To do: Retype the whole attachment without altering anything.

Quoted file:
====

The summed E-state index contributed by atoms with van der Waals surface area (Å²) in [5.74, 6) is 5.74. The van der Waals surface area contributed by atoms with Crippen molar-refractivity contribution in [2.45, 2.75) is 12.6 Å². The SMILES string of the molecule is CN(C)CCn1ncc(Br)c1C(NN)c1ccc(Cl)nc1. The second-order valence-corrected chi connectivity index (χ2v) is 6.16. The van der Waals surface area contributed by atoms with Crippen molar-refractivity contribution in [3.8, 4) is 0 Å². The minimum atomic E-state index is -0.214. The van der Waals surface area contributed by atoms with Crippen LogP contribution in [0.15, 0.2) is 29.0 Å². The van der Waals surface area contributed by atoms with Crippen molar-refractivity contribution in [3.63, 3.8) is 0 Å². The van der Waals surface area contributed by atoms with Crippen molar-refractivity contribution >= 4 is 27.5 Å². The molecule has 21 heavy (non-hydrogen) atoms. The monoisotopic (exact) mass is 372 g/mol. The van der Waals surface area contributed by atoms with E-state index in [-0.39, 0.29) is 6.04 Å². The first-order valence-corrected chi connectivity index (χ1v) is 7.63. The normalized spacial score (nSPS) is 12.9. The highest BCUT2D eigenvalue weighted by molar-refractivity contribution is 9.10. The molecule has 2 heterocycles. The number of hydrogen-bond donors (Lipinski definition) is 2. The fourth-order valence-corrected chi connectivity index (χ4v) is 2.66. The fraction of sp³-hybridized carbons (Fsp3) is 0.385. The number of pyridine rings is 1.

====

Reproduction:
The summed E-state index contributed by atoms with van der Waals surface area (Å²) in [5.74, 6) is 5.74. The van der Waals surface area contributed by atoms with Crippen molar-refractivity contribution in [2.45, 2.75) is 12.6 Å². The SMILES string of the molecule is CN(C)CCn1ncc(Br)c1C(NN)c1ccc(Cl)nc1. The second-order valence-corrected chi connectivity index (χ2v) is 6.16. The van der Waals surface area contributed by atoms with Crippen molar-refractivity contribution in [3.8, 4) is 0 Å². The minimum atomic E-state index is -0.214. The van der Waals surface area contributed by atoms with Crippen LogP contribution in [0.15, 0.2) is 29.0 Å². The van der Waals surface area contributed by atoms with Crippen molar-refractivity contribution in [3.63, 3.8) is 0 Å². The van der Waals surface area contributed by atoms with Crippen molar-refractivity contribution >= 4 is 27.5 Å². The molecule has 21 heavy (non-hydrogen) atoms. The monoisotopic (exact) mass is 372 g/mol. The van der Waals surface area contributed by atoms with E-state index in [-0.39, 0.29) is 6.04 Å². The first-order valence-corrected chi connectivity index (χ1v) is 7.63. The normalized spacial score (nSPS) is 12.9. The highest BCUT2D eigenvalue weighted by molar-refractivity contribution is 9.10. The molecule has 2 heterocycles. The number of hydrogen-bond donors (Lipinski definition) is 2. The fourth-order valence-corrected chi connectivity index (χ4v) is 2.66. The fraction of sp³-hybridized carbons (Fsp3) is 0.385. The number of pyridine rings is 1.